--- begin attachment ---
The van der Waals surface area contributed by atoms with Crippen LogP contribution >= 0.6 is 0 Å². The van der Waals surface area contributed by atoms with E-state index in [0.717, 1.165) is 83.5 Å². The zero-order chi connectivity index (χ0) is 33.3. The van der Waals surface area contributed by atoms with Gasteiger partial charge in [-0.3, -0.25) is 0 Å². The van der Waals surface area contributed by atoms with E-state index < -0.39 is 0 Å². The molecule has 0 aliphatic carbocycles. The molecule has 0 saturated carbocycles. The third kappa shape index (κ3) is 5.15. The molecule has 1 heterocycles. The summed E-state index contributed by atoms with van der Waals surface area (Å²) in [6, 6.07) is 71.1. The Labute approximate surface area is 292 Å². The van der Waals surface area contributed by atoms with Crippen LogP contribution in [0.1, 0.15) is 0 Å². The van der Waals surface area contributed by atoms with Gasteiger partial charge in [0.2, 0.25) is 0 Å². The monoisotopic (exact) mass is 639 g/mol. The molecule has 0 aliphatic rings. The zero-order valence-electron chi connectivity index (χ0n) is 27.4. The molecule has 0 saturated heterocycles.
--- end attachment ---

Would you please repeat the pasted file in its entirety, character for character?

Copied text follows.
The van der Waals surface area contributed by atoms with Crippen LogP contribution >= 0.6 is 0 Å². The van der Waals surface area contributed by atoms with E-state index in [0.717, 1.165) is 83.5 Å². The zero-order chi connectivity index (χ0) is 33.3. The van der Waals surface area contributed by atoms with Gasteiger partial charge in [-0.3, -0.25) is 0 Å². The van der Waals surface area contributed by atoms with E-state index < -0.39 is 0 Å². The molecule has 0 aliphatic carbocycles. The molecule has 0 saturated carbocycles. The third kappa shape index (κ3) is 5.15. The molecule has 1 heterocycles. The summed E-state index contributed by atoms with van der Waals surface area (Å²) in [6, 6.07) is 71.1. The Labute approximate surface area is 292 Å². The van der Waals surface area contributed by atoms with Crippen LogP contribution in [0.1, 0.15) is 0 Å². The van der Waals surface area contributed by atoms with Gasteiger partial charge in [0.2, 0.25) is 0 Å². The monoisotopic (exact) mass is 639 g/mol. The molecule has 0 aliphatic rings. The zero-order valence-electron chi connectivity index (χ0n) is 27.4. The molecule has 0 saturated heterocycles.